Great Lakes ice coverage running way behind averages in the milder than normal winter weather.

This early week analysis of the per cent of each Great Lake with ice underscores how the milder than normal winter weather has impacted ice coverage.

Lake Michigan is 8% ice covered–and the ice is limited to the lake’s northernmost reaches. That’s 40% the observed ice coverage averaged from 1973 through 2022.

But Lake Michigan isn’t alone in its sub-par ice coverage. Check out the % of average ice coverage at this point in the cold season observed from 1972-2022:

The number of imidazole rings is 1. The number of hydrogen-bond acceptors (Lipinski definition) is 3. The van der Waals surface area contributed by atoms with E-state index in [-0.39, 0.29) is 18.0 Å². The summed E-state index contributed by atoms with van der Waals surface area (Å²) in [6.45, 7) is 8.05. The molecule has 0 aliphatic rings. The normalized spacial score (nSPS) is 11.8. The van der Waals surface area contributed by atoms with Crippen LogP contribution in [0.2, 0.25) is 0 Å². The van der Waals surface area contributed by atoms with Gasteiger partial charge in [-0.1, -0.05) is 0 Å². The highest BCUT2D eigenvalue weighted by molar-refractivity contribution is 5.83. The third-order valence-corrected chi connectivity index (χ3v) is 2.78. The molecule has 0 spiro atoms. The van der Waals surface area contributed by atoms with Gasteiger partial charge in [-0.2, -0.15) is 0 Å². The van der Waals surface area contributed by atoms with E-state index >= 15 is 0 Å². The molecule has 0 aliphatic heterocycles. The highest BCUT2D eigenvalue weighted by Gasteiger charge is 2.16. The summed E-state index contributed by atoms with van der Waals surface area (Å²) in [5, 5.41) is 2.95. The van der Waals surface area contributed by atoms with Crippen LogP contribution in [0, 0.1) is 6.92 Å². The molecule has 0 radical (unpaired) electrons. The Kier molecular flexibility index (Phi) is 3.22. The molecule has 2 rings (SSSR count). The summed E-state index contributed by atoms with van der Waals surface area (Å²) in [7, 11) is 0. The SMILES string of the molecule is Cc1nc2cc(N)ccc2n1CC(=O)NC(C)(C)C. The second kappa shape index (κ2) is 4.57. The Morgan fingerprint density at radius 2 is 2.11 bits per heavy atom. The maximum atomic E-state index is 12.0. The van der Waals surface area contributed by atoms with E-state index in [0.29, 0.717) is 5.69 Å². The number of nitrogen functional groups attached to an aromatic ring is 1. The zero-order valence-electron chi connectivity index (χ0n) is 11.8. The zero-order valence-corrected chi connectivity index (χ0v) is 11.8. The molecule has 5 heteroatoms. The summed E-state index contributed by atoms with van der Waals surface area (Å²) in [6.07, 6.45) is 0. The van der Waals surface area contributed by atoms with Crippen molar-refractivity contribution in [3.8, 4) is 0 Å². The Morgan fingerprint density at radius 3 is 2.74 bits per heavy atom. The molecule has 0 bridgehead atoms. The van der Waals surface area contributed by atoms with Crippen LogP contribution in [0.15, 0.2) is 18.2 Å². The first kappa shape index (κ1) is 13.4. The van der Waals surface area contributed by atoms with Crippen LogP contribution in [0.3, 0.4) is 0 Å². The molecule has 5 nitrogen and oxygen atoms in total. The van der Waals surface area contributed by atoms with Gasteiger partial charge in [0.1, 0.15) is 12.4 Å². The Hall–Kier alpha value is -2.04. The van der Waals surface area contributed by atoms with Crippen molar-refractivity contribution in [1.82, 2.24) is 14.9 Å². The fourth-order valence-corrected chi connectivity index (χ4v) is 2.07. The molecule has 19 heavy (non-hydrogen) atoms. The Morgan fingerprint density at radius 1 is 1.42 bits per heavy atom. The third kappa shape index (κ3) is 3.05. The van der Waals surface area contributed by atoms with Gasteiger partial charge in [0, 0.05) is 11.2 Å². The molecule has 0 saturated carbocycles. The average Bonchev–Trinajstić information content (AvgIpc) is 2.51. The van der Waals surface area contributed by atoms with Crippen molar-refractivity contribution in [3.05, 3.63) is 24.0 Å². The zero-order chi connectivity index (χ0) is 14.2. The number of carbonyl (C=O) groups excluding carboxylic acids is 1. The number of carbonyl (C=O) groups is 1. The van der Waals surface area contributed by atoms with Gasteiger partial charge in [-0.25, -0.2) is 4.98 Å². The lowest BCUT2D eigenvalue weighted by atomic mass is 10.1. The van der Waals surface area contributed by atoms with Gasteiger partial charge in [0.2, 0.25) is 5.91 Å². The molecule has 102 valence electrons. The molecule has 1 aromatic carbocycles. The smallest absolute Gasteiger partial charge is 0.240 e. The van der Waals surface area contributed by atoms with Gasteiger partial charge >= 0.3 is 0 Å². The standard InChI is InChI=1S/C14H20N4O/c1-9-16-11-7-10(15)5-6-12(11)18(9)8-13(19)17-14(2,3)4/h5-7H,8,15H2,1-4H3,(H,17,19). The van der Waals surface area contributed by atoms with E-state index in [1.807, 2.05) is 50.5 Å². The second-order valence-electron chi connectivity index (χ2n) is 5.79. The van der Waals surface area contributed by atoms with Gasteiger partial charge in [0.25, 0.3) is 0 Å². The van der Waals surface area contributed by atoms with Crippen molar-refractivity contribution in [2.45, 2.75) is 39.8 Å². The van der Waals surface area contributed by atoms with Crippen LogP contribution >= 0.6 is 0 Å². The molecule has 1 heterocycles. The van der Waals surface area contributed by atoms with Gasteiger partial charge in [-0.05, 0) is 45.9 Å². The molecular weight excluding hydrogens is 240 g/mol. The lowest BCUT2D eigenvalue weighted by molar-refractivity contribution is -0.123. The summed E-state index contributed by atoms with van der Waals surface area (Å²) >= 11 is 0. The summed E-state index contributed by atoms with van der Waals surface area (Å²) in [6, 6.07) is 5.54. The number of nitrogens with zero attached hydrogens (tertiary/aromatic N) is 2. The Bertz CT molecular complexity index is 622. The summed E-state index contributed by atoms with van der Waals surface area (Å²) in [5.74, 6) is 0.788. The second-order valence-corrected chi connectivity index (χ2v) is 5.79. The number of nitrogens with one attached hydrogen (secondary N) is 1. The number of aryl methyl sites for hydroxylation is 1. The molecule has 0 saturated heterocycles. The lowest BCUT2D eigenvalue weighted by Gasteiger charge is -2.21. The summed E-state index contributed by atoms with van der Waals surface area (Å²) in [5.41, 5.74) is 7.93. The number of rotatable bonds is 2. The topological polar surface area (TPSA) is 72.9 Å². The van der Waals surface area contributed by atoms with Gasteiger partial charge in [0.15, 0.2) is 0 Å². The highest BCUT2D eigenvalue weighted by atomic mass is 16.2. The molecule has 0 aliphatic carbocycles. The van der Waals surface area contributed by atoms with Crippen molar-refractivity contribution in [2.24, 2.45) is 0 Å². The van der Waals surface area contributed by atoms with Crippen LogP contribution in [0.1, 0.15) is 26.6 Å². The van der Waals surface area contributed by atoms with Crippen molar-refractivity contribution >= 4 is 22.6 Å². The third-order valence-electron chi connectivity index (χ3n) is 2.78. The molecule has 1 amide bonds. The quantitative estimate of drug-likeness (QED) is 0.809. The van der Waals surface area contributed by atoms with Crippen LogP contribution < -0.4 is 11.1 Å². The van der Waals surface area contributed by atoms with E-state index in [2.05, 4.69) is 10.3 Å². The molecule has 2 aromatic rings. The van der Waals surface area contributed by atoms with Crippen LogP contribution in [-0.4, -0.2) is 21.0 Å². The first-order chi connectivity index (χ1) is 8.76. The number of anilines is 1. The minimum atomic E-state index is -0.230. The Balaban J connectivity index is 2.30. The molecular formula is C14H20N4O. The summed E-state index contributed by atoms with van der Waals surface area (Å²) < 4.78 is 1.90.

• Lake Superior 21% of average 1973-2022 ice cover
  • Lake Huron 32% of the 49-year average
  • Lake Erie 1% of the 49 year average
  • Lake Ontario 15% of 49 average

So what are the impacts of the reduced ice coverage? EPA notes that decreased ice coverage lengthens the shipping season–a positive at first glance. But the decreased ice coverage increases evaporation from the lakes dropping lake levels which may ultimately drop water levels impacting shipping on shipping channels. This can also impact precipitation downwind of the Great Lakes, increasing lake effect snow, as an example. And it impacts ecosystems.

Read the full EPA analysis of the changing ice scene on the Great Lakes here.

WITH A COLDER PATTERN PREDICTED NEXT WEEK there will will likely be changes in ice coverage.